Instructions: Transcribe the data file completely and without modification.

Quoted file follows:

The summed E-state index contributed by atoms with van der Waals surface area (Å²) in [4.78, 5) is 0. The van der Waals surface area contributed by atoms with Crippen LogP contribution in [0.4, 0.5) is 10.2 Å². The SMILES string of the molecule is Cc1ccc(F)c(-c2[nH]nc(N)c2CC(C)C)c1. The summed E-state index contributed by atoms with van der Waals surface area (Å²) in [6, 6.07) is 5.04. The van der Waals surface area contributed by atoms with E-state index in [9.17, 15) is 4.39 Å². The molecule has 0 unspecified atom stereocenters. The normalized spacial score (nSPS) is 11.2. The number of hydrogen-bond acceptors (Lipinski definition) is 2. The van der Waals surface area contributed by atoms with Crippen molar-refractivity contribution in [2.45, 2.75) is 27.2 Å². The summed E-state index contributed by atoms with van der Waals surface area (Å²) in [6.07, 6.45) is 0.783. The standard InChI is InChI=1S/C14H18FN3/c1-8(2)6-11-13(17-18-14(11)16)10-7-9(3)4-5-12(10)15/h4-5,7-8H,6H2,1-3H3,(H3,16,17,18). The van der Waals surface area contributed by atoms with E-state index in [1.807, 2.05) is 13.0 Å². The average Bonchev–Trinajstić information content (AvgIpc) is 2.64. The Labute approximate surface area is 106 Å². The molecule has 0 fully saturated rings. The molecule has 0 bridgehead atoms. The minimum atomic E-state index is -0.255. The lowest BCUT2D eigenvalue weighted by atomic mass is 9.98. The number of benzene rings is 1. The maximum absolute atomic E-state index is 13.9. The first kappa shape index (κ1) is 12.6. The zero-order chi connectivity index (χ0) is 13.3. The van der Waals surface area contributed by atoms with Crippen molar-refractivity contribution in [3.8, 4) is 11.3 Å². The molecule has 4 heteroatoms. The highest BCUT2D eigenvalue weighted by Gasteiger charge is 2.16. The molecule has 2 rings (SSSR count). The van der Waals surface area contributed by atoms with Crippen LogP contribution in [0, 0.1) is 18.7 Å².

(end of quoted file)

The summed E-state index contributed by atoms with van der Waals surface area (Å²) in [4.78, 5) is 0. The van der Waals surface area contributed by atoms with Crippen LogP contribution in [0.4, 0.5) is 10.2 Å². The SMILES string of the molecule is Cc1ccc(F)c(-c2[nH]nc(N)c2CC(C)C)c1. The summed E-state index contributed by atoms with van der Waals surface area (Å²) in [6, 6.07) is 5.04. The van der Waals surface area contributed by atoms with E-state index in [9.17, 15) is 4.39 Å². The molecule has 0 unspecified atom stereocenters. The normalized spacial score (nSPS) is 11.2. The number of hydrogen-bond acceptors (Lipinski definition) is 2. The van der Waals surface area contributed by atoms with Crippen molar-refractivity contribution in [2.45, 2.75) is 27.2 Å². The summed E-state index contributed by atoms with van der Waals surface area (Å²) in [6.07, 6.45) is 0.783. The standard InChI is InChI=1S/C14H18FN3/c1-8(2)6-11-13(17-18-14(11)16)10-7-9(3)4-5-12(10)15/h4-5,7-8H,6H2,1-3H3,(H3,16,17,18). The van der Waals surface area contributed by atoms with E-state index in [1.807, 2.05) is 13.0 Å². The average Bonchev–Trinajstić information content (AvgIpc) is 2.64. The Labute approximate surface area is 106 Å². The molecule has 0 fully saturated rings. The molecule has 0 bridgehead atoms. The minimum atomic E-state index is -0.255. The lowest BCUT2D eigenvalue weighted by atomic mass is 9.98. The number of benzene rings is 1. The maximum absolute atomic E-state index is 13.9. The first kappa shape index (κ1) is 12.6. The zero-order chi connectivity index (χ0) is 13.3. The van der Waals surface area contributed by atoms with Crippen molar-refractivity contribution in [3.8, 4) is 11.3 Å². The molecule has 4 heteroatoms. The highest BCUT2D eigenvalue weighted by Gasteiger charge is 2.16. The molecule has 2 rings (SSSR count). The van der Waals surface area contributed by atoms with Crippen LogP contribution in [0, 0.1) is 18.7 Å².